As perfect as the story tries to make them out to be, the main cast varies in excellence. Surprisingly enough, there is some effort into developing these characters, most particularly the relationship between the male lead and his childhood girlfriend. Strangely enough, I feel these two are the weakest characters, mostly because of their bland, purer-than-thou personas. Their development (especially the girl) feels somewhat forced, while also a little bit too pseudo-intellectual. That comment about depressing monologues at the beginning and end of each episode wasn’t a joke. The male lead drones on all the time about “the end of the world” and it gets tiring fast. The rest of the cast (excluding the nurse) are a little bit better in this regard. Hirano being the chubby, silly weakling without a gun, and an ace-shooter “badass” with guns, Takagi as a no-nonsense tsundere with a bad mouth (my personal favorite), and Busujima, the mild-mannered and polite swordsman with a desire for power. These characters have a lot more spunk to them that make conversations all the more lively and believable, which is important for a character-driven story. I would almost recommend the anime simply for these three characters, but they don’t match up against the force of mediocrity in the writing.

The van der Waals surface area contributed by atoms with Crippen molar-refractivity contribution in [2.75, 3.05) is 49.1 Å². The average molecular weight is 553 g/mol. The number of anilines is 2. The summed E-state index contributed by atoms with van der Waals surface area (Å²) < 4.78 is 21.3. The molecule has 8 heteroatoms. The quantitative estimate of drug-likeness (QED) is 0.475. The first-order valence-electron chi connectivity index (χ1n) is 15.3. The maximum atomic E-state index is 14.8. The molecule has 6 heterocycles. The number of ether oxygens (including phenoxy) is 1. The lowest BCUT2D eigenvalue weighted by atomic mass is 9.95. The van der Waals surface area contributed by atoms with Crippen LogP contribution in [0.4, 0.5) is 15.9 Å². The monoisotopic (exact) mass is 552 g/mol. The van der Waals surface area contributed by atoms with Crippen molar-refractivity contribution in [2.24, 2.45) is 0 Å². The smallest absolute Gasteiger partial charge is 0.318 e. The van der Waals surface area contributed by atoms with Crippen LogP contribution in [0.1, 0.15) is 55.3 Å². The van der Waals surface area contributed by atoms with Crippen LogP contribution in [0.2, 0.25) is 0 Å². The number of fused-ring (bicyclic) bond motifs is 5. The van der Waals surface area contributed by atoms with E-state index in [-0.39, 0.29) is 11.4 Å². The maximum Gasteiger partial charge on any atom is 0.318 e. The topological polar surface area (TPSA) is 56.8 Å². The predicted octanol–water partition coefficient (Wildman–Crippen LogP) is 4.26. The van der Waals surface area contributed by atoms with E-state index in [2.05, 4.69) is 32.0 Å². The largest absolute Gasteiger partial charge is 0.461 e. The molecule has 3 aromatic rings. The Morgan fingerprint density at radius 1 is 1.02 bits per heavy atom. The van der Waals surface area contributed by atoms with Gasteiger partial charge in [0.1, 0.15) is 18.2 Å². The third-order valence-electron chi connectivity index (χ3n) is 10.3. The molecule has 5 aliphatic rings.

The rating went down quite a bit, but I had a decent time with this series, at least for a little while. By series’ end, I was ready to be done with it, as the last three episodes are a complete drag, full of the issues I made note of. Should the anime (miraculously) get a second season, I’d be more than willing to watch it with meandering expectations. It has a nice amount of bloodshed and fun that makes for a mindless brainfizzler, along with some above-average characters. If only the series tried to be a little more like The Walking Dead than Zombeavers.
The rating for this title and all others can be found on MyAnimeList.
Sooner or later, all of these posts are going to start with a personal story about my past experience with anime! Myself; Yourself was one of the earliest anime I’d seen after my anime renaissance back in mid-2012. At the time, I thought the show had a very dull progression and forgettable cast, but managed to build strength with a dramatic second-half. Four years later, both of these points remain poignant, though there are some good things to the bad, and bad things to the good.